Bark beetles plague Old Town

Residents asked to check their trees for infestations

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Routt County Cooperative Extension Director CJ Mucklow shows how a lodgepole pine tree on Oak Street is infested with mountain pine beetles. Property owners are encouraged to check their pine trees for "pitch tubes," or holes bored into the bark by beetles, that are a sign of infestation.

— Bark beetle infestations are not just in rural areas of Routt County; beetles also are feeding on pine trees in Old Town Steamboat Springs.

C.J. Mucklow, executive director of the Routt County Cooperative Extension Office, said a local tree maintenance worker found a lodgepole pine tree infested with mountain pine beetles just two weeks ago, on Oak Street two blocks east of the Routt County Courthouse.

"This is a growing concern, and people need to be aware of it," Mucklow said.

Bark beetles have devastated huge tracts of forest in Northwest Colorado in the past decade.

Bark beetles burrow into the interior, cambium layer of tall, mature pine trees, feeding on the tree while cutting off its circulation systems for water and nutrients, similar to clogging a human artery or windpipe, and essentially strangling the tree. Thousands of beetles infest a tree at the same time. Each beetle is no larger than a grain of rice.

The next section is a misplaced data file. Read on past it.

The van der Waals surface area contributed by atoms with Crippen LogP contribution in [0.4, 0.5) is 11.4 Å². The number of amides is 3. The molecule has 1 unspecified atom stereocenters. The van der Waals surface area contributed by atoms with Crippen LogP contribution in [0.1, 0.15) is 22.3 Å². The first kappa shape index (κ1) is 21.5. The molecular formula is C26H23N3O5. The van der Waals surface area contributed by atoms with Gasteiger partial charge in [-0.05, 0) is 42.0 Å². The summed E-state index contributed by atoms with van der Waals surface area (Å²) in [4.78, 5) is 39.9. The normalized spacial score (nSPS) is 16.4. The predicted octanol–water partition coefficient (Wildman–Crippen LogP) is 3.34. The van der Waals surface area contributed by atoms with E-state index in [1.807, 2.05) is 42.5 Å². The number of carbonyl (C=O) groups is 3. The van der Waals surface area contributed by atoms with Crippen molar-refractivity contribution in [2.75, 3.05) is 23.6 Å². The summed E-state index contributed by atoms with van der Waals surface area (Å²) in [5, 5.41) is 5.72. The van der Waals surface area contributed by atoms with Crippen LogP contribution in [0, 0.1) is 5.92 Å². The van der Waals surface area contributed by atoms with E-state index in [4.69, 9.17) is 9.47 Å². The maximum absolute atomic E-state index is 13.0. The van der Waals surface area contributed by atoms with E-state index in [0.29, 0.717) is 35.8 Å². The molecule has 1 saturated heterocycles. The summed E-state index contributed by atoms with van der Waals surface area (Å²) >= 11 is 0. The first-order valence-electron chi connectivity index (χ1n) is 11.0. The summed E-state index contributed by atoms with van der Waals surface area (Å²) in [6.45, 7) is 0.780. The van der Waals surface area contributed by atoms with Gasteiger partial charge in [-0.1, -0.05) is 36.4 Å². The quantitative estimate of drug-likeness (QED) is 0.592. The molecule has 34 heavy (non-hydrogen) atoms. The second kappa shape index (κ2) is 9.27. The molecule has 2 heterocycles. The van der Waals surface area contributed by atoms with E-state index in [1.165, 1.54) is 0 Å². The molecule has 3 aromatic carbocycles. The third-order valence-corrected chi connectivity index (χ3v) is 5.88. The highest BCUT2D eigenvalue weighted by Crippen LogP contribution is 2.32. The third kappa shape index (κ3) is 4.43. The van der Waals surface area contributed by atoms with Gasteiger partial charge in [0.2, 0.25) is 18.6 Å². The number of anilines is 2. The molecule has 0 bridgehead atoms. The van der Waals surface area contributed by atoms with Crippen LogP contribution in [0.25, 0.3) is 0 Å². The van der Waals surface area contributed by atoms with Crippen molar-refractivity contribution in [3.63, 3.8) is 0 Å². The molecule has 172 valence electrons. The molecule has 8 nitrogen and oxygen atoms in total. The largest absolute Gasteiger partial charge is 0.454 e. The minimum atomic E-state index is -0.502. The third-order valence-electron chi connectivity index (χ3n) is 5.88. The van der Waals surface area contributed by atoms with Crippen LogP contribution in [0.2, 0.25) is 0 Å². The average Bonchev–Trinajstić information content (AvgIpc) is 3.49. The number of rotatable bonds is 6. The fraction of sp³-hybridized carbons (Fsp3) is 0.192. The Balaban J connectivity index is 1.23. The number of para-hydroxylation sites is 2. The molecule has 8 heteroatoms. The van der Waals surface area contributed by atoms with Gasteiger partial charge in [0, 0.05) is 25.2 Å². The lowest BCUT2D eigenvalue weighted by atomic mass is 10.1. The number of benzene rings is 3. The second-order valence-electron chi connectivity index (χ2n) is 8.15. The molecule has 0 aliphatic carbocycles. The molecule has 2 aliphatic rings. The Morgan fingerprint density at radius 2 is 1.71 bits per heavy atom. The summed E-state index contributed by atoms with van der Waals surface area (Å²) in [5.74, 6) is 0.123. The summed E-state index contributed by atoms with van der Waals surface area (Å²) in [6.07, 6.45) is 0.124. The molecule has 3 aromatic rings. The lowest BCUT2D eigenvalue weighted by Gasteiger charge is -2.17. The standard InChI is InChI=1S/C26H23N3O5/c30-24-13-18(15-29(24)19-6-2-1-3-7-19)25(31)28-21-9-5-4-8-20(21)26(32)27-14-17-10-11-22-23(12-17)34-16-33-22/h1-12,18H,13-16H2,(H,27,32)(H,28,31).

Mucklow said while the spruce beetle infestation "has peaked," an infestation of mountain pine beetles is going strong.

Mucklow said Friday that property owners should check their pine trees before the winter, to get a head start on planning how to fight infestations next spring.

"I just want to make people aware that hit trees don't turn red for a year," Mucklow said. "You should be looking to make sure those mature pine trees haven't been hit."

Mucklow said beetle infestations can be identified by "pitch tubes," or holes about the size of a pinky finger burrowed into a tree's bark and often filled with pitch.

"If you have that, the tree is as good as dead next summer," Mucklow said. "We really encourage you to take that tree down by next July, so we have less adult beetles flying next summer."

Mucklow said healthy trees can be protected by insecticide use next spring.

In recent years, spruce and mountain pine beetle infestations have affected local areas including Hahn's Peak, Steamboat Lake, Mad Creek, Old Town Steamboat Springs, Steamboat Boulevard, Burgess Creek Road, Anglers Drive, Morrison Creek, Steamboat II, the Steamboat Ski Area and Gore Pass.

The Routt County Cooperative Extension Office can help landowners identify beetle infestations and give options for control.

Call the extension office at 879-0825.

- To reach Mike Lawrence, call 871-4203 or e-mail mlawrence@steamboatpilot.com

Comments

grins 7 years, 5 months ago

,...>Wishish'n< HI!, Scott.

Think twice about Cargo's Friend's (end}`s) They left town because of the transformation;,,, Or a Mob. ! -?- HI, Kelly!!!

I saw sumpt'n that related to the folks of oak creek, (I lived, and voted !) Sheriffs are my fault, !though, I have no record, >?<

Today, at three O'clock C-time, I was there. Enjoyed the Questions,- But ,... I sat an enjoyed,...CARGO's IDEALS!

Cargo's REPLIES!!!

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grins 7 years, 5 months ago

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Use vineager! >all BUGS hate vineager.< Your plants, will survive, trees will find a `Will'! Your Plants, might survive,.. and you, could TOO!!

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